This research aims to probe how molecular design of chain architecture can be employed to affect nonlinear dynamics of entangled polymers. The proposed research will attempt to control the structure of long-chain branching (LCB) in various polyisoprene and polybutadiene-based melts, and determine the differences between melts with LCB and corresponding linear melts under different conditions of large deformation. The specific objectives of the proposed work are as follows: 1) Determine interfacial yielding characteristics of the various LCB polymers to contrast with corresponding linear counterparts; 2) Explore how melt strength depends on the specific chain architecture, e.g., the number of branching points per chain; 3) Examine whether the entanglement network with LCB may suffer strain localization upon large deformation; 4) Identify key molecular structural parameters that define/determine the cohesion and dictates nonlinear responses to large deformations; 5) Study the effect of mixing different components of LCBs or LCB and linear chains on the nonlinear dynamics. To achieve these goals, both simple and uniaxial extension will be carried out involving either startup or step strain. In all cases, effective particle-tracking velocimetric (PTV) observations will be indispensable and systematically carried out. In the case of shear, a circular Couette shear cell will be employed with PTV capability. Uniaxial extension will be realized either with the counter-rotating double-cylinder device or Instron where in situ PTV measurements will also be performed.


This research aims to explore and identify guiding fundamental principles that may find application in more efficient and energy-saving manufacturing of polymeric materials. These principles will ultimately emerge from the present proposed work, aimed to determine how different molecular designs of polymeric materials would affect the processing ability of plastics and rubbers. The outcome of the proposed work should lead to explicit information valuable to the plastic and rubber industries. At the same time, the experimental activities are expected to stimulate theoretical development in the field of polymer physics. More broadly, the PI plans to consolidate the findings from this research into a textbook, which would include all the key results emerging from his contributions to this field. Since the nature of the proposed research is visualization-intensive, complex physical phenomena can receive intuitive interpretations, thus providing attractive educational materials for students in middle and high schools to perceive how science is done. As part of the research activities, an international collaboration has also been initiated with the Changchun Institute of Applied Chemistry of the Chinese Academy of Sciences, aiming to carry out computer simulations complementary to the various proposed experiments.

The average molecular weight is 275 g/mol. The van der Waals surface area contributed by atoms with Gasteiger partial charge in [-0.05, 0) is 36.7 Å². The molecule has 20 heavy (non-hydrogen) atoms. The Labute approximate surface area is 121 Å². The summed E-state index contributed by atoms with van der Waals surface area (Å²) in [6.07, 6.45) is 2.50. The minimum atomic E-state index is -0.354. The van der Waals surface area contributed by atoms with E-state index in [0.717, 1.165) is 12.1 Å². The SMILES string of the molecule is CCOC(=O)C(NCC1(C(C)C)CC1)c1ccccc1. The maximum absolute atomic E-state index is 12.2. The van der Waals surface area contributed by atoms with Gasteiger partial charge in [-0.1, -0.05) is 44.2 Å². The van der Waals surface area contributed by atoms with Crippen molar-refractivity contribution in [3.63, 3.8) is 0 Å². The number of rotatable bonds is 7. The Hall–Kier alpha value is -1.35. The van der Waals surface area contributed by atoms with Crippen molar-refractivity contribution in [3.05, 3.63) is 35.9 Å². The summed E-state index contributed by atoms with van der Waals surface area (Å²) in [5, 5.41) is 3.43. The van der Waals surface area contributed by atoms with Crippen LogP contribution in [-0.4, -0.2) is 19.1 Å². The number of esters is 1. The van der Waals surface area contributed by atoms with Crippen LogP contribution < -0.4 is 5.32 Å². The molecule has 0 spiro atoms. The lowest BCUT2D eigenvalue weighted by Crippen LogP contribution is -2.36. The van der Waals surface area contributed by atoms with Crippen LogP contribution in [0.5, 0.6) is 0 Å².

National Science Foundation (NSF)
Division of Materials Research (DMR)
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Andrew J. Lovinger
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University of Akron
United States
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